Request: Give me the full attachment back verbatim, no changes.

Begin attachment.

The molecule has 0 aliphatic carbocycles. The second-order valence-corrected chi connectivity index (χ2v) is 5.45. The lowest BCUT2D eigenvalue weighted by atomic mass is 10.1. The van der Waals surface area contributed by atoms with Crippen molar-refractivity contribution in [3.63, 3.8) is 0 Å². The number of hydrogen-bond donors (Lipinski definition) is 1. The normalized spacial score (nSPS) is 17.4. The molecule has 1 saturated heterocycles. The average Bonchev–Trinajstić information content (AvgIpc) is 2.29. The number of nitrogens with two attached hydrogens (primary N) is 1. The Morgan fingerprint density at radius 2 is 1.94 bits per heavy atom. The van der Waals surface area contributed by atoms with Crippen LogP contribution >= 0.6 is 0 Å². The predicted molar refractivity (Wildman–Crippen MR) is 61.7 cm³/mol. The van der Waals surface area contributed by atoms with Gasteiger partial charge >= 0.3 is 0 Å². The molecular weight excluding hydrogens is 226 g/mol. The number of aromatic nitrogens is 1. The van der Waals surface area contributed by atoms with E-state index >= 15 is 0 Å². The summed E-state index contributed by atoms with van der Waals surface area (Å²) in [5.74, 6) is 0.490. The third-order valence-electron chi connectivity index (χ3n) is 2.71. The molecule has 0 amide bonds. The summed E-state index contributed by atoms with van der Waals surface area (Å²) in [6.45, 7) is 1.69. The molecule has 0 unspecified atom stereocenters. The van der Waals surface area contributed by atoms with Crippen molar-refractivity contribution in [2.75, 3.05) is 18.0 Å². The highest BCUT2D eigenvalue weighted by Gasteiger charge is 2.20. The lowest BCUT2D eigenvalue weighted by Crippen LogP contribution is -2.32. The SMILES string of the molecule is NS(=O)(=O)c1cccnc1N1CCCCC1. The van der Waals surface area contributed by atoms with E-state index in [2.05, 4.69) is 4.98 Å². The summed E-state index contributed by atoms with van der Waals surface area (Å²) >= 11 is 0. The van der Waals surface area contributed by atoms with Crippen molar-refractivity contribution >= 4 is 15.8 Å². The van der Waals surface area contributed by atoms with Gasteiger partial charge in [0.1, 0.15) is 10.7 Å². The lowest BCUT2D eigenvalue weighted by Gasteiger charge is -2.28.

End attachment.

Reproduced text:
The molecule has 0 aliphatic carbocycles. The second-order valence-corrected chi connectivity index (χ2v) is 5.45. The lowest BCUT2D eigenvalue weighted by atomic mass is 10.1. The van der Waals surface area contributed by atoms with Crippen molar-refractivity contribution in [3.63, 3.8) is 0 Å². The number of hydrogen-bond donors (Lipinski definition) is 1. The normalized spacial score (nSPS) is 17.4. The molecule has 1 saturated heterocycles. The average Bonchev–Trinajstić information content (AvgIpc) is 2.29. The number of nitrogens with two attached hydrogens (primary N) is 1. The Morgan fingerprint density at radius 2 is 1.94 bits per heavy atom. The van der Waals surface area contributed by atoms with Crippen LogP contribution >= 0.6 is 0 Å². The predicted molar refractivity (Wildman–Crippen MR) is 61.7 cm³/mol. The van der Waals surface area contributed by atoms with Gasteiger partial charge >= 0.3 is 0 Å². The molecular weight excluding hydrogens is 226 g/mol. The number of aromatic nitrogens is 1. The van der Waals surface area contributed by atoms with E-state index >= 15 is 0 Å². The summed E-state index contributed by atoms with van der Waals surface area (Å²) in [5.74, 6) is 0.490. The third-order valence-electron chi connectivity index (χ3n) is 2.71. The molecule has 0 amide bonds. The summed E-state index contributed by atoms with van der Waals surface area (Å²) in [6.45, 7) is 1.69. The molecule has 0 unspecified atom stereocenters. The van der Waals surface area contributed by atoms with Crippen molar-refractivity contribution in [2.75, 3.05) is 18.0 Å². The highest BCUT2D eigenvalue weighted by Gasteiger charge is 2.20. The lowest BCUT2D eigenvalue weighted by Crippen LogP contribution is -2.32. The SMILES string of the molecule is NS(=O)(=O)c1cccnc1N1CCCCC1. The van der Waals surface area contributed by atoms with E-state index in [2.05, 4.69) is 4.98 Å². The summed E-state index contributed by atoms with van der Waals surface area (Å²) >= 11 is 0. The van der Waals surface area contributed by atoms with Crippen molar-refractivity contribution >= 4 is 15.8 Å². The van der Waals surface area contributed by atoms with Gasteiger partial charge in [0.1, 0.15) is 10.7 Å². The lowest BCUT2D eigenvalue weighted by Gasteiger charge is -2.28.